You would have read in the about me section, the yahoo group discussing Kalki’s amazing creation – ponniyin selvan introduced me to host of new friends. One post out of blue in the forum made me stand up and notice ( www.ponniyinselvan.in). A post which was not out of place in a forum that discusses one of the greatest work of historical fiction in the Tamil, but coming from an American woman, it sure raised my eyebrow. Maybe it was one of those pseudo blogger names, so i started a conversation – what unfolded left me dumbfounded. Kathie is an American, who possibly has visited more obscure sites ( including ancient sacred places, even ones without much left at the site) than the celebrated back packer, ardent temple enthusiast in India, not just with an eye to see them as a tourist, but to enjoy the beauty of sculpture, to drink in the true pleasure of stone art at its very best – She has been coming to India since ’86 seeking out spiritual places filled with amazing works of art. So when i was thinking of calling someone to grace this site with a guest post, she agreed instantly. Her enthusiasm is contagious and her knowledge makes me wince!! over to Kathie
One site I’d been longing to see, on the strength of one photo in J.C.Harle’s “Art & Architecture of the Indian Subcontinent”, was NARTTAMALAI [Narthamalai].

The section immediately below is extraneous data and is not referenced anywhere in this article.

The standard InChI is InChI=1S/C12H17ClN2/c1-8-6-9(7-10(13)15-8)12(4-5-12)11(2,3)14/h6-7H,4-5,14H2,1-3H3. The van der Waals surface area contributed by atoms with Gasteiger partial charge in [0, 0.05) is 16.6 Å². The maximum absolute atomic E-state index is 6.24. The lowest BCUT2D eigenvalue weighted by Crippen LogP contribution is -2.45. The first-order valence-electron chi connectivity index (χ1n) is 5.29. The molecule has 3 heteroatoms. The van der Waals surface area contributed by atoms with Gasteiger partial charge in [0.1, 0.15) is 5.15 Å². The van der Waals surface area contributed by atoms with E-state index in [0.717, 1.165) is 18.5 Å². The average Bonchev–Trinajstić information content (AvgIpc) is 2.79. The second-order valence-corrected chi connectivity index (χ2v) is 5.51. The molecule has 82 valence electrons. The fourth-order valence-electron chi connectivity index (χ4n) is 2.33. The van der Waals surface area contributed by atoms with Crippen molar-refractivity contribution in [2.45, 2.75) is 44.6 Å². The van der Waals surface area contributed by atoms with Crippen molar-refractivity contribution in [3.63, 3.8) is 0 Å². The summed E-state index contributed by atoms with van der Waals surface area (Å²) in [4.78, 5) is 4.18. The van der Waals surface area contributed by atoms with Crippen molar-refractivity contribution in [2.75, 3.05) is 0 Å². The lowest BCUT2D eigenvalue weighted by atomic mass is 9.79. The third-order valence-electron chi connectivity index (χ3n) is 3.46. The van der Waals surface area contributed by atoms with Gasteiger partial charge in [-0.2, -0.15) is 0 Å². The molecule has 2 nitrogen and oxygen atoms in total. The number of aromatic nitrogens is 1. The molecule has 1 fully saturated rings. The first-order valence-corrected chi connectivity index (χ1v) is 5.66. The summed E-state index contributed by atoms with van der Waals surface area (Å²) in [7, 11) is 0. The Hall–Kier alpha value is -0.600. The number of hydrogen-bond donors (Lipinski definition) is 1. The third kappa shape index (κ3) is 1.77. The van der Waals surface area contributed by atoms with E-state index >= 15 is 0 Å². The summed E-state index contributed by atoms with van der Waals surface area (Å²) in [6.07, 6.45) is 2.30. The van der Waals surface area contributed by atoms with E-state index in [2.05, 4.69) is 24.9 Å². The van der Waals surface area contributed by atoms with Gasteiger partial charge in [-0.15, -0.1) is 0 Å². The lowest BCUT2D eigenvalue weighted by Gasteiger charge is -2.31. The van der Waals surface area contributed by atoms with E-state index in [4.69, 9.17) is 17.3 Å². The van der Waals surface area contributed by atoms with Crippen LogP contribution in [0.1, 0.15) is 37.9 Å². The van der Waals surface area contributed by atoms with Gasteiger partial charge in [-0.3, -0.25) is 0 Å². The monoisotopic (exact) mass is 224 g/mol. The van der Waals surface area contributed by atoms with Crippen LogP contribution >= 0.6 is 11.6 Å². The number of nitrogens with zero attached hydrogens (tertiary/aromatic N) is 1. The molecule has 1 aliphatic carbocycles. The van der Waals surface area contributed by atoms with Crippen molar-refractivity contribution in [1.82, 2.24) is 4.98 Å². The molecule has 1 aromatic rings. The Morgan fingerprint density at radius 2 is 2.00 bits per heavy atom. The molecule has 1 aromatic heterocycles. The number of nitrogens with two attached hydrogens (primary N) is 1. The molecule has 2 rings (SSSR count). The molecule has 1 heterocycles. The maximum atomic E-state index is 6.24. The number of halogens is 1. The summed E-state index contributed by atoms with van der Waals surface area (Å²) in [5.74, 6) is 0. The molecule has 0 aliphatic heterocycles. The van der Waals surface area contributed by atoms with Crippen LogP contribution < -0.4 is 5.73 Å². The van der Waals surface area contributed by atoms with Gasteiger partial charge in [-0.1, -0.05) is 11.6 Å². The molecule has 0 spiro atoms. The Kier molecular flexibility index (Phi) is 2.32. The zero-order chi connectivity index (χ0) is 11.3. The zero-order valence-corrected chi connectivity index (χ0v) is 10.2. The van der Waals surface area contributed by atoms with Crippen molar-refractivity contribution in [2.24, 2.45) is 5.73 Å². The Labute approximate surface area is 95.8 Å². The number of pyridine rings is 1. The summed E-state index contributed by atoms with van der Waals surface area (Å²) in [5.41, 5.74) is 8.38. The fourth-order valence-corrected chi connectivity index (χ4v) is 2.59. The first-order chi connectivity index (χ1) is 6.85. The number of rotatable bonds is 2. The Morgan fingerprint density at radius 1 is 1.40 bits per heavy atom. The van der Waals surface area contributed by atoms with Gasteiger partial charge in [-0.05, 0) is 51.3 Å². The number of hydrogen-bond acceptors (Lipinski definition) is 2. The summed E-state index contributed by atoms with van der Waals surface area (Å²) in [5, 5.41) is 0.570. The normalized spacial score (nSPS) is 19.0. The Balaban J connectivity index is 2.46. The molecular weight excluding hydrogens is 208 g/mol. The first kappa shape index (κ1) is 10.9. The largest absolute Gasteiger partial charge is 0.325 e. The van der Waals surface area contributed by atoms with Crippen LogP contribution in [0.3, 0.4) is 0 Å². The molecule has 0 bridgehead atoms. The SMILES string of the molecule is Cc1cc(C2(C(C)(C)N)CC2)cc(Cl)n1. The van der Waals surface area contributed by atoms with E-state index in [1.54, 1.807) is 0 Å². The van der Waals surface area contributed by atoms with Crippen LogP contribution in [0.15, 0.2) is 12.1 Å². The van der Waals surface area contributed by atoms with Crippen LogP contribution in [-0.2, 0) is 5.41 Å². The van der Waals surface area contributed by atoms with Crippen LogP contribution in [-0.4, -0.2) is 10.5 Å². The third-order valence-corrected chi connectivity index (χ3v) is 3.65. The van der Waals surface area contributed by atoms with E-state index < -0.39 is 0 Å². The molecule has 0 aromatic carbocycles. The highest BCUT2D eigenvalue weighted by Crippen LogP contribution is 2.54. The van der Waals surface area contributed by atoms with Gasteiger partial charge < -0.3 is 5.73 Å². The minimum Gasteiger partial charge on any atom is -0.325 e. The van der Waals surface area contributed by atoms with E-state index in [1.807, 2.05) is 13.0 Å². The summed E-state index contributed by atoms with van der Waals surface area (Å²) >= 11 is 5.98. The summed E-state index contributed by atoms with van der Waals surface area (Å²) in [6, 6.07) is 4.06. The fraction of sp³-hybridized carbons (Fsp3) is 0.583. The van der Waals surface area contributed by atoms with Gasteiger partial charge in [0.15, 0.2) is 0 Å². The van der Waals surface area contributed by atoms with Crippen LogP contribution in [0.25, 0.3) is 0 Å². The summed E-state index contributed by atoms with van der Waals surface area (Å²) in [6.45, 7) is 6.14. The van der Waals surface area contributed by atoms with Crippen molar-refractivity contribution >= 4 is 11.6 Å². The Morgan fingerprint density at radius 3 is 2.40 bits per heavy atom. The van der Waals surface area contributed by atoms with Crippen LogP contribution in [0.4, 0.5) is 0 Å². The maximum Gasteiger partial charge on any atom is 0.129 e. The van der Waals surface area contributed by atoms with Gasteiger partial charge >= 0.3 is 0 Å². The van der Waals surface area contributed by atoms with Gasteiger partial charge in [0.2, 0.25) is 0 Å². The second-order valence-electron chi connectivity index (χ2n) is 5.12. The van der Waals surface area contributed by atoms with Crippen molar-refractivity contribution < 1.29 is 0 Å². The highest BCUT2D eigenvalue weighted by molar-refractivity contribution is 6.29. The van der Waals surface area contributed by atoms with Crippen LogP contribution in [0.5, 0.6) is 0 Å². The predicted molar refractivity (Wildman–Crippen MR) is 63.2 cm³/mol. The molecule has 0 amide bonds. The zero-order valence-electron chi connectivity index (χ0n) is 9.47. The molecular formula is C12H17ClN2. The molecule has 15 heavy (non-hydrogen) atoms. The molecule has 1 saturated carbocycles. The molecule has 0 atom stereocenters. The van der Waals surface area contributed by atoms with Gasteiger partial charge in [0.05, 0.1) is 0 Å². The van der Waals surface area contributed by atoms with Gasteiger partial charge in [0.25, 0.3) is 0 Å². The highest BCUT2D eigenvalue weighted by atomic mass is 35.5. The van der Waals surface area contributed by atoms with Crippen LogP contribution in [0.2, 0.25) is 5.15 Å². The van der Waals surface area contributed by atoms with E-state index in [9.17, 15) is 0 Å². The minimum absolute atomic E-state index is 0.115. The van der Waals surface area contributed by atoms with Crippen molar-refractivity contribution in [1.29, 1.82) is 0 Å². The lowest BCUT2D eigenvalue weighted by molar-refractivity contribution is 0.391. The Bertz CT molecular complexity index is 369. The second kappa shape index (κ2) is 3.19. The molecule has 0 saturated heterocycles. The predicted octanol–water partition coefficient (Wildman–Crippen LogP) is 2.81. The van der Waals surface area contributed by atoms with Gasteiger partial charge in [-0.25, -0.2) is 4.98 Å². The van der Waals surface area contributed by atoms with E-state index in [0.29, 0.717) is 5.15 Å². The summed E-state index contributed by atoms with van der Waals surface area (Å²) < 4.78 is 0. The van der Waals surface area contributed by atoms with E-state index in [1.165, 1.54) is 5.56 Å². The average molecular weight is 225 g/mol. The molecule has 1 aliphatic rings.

Legend tells that its great granite pile fell off the mountain of healing herbs carried by Sri Hanuman, flying down to Lanka. It’s true that the area is known for medicinal wild plants.
Winter ’95, I took a taxi down from Tiruchi into Pudukkottai district, wondering if I could find the place. There was the enormous granite hill with a pool at its south end, but where was the temple ?
Doubtful, I walked along the fairly steep rock-face, noting an Ayyannar shrine across the water; then, through the trees, appeared the beautifully balanced Vimana: Vijayalaya Cholisvara Koil
This temple of 866 CE, built by Muttaraiyars — fiduciaries of the Royal Chozhas — shows that their artisans excelled in both architecture & sculpture. The west-facing temple’s round amalaka still had some paint –a soft red–, with 4 side shrines, gentle Nandi, & two caves in the cliff behind.
Murthis on the temple itself was quite worn and hard to see without binoculars.
To my taste, this is the most perfectly proportioned temple in TN.
The several door guardians here were among the finest I’d ever seen, a platform against the rock had a mala of playful elephants & Yalis, , including one with a human face. There were more loose murthis on the platform.
One cave was being used as a storeroom. The other — Samanar Kudagu, once Jain — had interior walls lined with 18(?) carved Vishnus, each subtly distinct.
Beside the koil masterpiece, the view east from the temple courtyard– angled rocks and green paddy — was breathtaking.
in 2007 I visited again with a group of friends. By then the amalaka had lost it’s rosy tint.
This time we continued down the great granite slab slanting to the north, and at its foot, found another Ayyannar Shrine of over a hundred steeds for the village guardians.
A magical place.
There is a newer temple on Narttamalai which we didn’t find.More sculpture from this site can be seen at the Pudukkottai Govt. Museum.
p.s We will visit this amazing place in more detail in subsequent posts.